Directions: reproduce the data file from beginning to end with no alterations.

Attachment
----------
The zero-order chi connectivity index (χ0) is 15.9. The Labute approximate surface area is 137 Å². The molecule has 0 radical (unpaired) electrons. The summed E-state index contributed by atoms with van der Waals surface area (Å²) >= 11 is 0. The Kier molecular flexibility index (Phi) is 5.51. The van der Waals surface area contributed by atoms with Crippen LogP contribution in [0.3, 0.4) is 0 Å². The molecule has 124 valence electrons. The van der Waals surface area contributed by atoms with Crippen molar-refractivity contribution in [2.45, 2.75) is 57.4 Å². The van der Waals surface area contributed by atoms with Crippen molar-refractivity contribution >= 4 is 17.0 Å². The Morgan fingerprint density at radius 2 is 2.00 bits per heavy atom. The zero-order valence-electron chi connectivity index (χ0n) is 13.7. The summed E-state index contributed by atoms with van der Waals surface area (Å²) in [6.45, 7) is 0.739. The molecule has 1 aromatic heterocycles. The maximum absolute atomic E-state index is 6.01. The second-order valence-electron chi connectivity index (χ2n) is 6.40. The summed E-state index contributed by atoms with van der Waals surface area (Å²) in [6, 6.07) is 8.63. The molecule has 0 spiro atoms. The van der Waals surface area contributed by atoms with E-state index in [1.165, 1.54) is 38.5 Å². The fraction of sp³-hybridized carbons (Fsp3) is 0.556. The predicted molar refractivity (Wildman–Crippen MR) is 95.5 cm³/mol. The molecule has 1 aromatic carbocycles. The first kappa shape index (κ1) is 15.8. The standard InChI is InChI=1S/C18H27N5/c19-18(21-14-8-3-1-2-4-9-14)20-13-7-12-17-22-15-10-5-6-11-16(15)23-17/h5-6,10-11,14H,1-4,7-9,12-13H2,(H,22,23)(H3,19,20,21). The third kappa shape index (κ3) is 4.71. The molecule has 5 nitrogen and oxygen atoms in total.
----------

The zero-order chi connectivity index (χ0) is 15.9. The Labute approximate surface area is 137 Å². The molecule has 0 radical (unpaired) electrons. The summed E-state index contributed by atoms with van der Waals surface area (Å²) >= 11 is 0. The Kier molecular flexibility index (Phi) is 5.51. The van der Waals surface area contributed by atoms with Crippen LogP contribution in [0.3, 0.4) is 0 Å². The molecule has 124 valence electrons. The van der Waals surface area contributed by atoms with Crippen molar-refractivity contribution in [2.45, 2.75) is 57.4 Å². The van der Waals surface area contributed by atoms with Crippen molar-refractivity contribution >= 4 is 17.0 Å². The Morgan fingerprint density at radius 2 is 2.00 bits per heavy atom. The zero-order valence-electron chi connectivity index (χ0n) is 13.7. The summed E-state index contributed by atoms with van der Waals surface area (Å²) in [6.45, 7) is 0.739. The molecule has 1 aromatic heterocycles. The maximum absolute atomic E-state index is 6.01. The second-order valence-electron chi connectivity index (χ2n) is 6.40. The summed E-state index contributed by atoms with van der Waals surface area (Å²) in [6, 6.07) is 8.63. The molecule has 0 spiro atoms. The van der Waals surface area contributed by atoms with E-state index in [1.165, 1.54) is 38.5 Å². The fraction of sp³-hybridized carbons (Fsp3) is 0.556. The predicted molar refractivity (Wildman–Crippen MR) is 95.5 cm³/mol. The molecule has 1 aromatic carbocycles. The first kappa shape index (κ1) is 15.8. The standard InChI is InChI=1S/C18H27N5/c19-18(21-14-8-3-1-2-4-9-14)20-13-7-12-17-22-15-10-5-6-11-16(15)23-17/h5-6,10-11,14H,1-4,7-9,12-13H2,(H,22,23)(H3,19,20,21). The third kappa shape index (κ3) is 4.71. The molecule has 5 nitrogen and oxygen atoms in total.